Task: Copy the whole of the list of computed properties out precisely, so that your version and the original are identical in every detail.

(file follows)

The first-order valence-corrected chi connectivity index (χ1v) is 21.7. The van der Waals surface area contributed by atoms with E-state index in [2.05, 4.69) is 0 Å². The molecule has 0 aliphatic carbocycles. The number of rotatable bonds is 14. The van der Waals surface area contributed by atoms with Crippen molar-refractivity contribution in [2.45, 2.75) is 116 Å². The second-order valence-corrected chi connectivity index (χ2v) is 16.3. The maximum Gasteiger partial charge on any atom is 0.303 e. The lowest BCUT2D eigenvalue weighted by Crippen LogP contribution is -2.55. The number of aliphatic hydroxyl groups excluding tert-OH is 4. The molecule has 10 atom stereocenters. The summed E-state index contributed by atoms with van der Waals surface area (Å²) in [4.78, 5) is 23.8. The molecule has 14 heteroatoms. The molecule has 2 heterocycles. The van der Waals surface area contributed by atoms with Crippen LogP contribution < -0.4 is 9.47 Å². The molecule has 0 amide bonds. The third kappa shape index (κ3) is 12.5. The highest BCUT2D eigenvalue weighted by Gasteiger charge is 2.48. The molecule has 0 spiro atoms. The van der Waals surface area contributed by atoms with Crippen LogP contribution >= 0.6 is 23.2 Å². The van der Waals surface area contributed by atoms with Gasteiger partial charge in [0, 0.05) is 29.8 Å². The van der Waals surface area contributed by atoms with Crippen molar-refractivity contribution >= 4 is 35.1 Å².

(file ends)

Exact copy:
The first-order valence-corrected chi connectivity index (χ1v) is 21.7. The van der Waals surface area contributed by atoms with E-state index in [2.05, 4.69) is 0 Å². The molecule has 0 aliphatic carbocycles. The number of rotatable bonds is 14. The van der Waals surface area contributed by atoms with Crippen molar-refractivity contribution in [2.45, 2.75) is 116 Å². The second-order valence-corrected chi connectivity index (χ2v) is 16.3. The maximum Gasteiger partial charge on any atom is 0.303 e. The lowest BCUT2D eigenvalue weighted by Crippen LogP contribution is -2.55. The number of aliphatic hydroxyl groups excluding tert-OH is 4. The molecule has 10 atom stereocenters. The summed E-state index contributed by atoms with van der Waals surface area (Å²) in [4.78, 5) is 23.8. The molecule has 14 heteroatoms. The molecule has 2 heterocycles. The van der Waals surface area contributed by atoms with Crippen LogP contribution < -0.4 is 9.47 Å². The molecule has 0 amide bonds. The third kappa shape index (κ3) is 12.5. The highest BCUT2D eigenvalue weighted by Gasteiger charge is 2.48. The molecule has 0 spiro atoms. The van der Waals surface area contributed by atoms with Crippen LogP contribution >= 0.6 is 23.2 Å². The van der Waals surface area contributed by atoms with Gasteiger partial charge in [0, 0.05) is 29.8 Å². The van der Waals surface area contributed by atoms with Crippen molar-refractivity contribution >= 4 is 35.1 Å².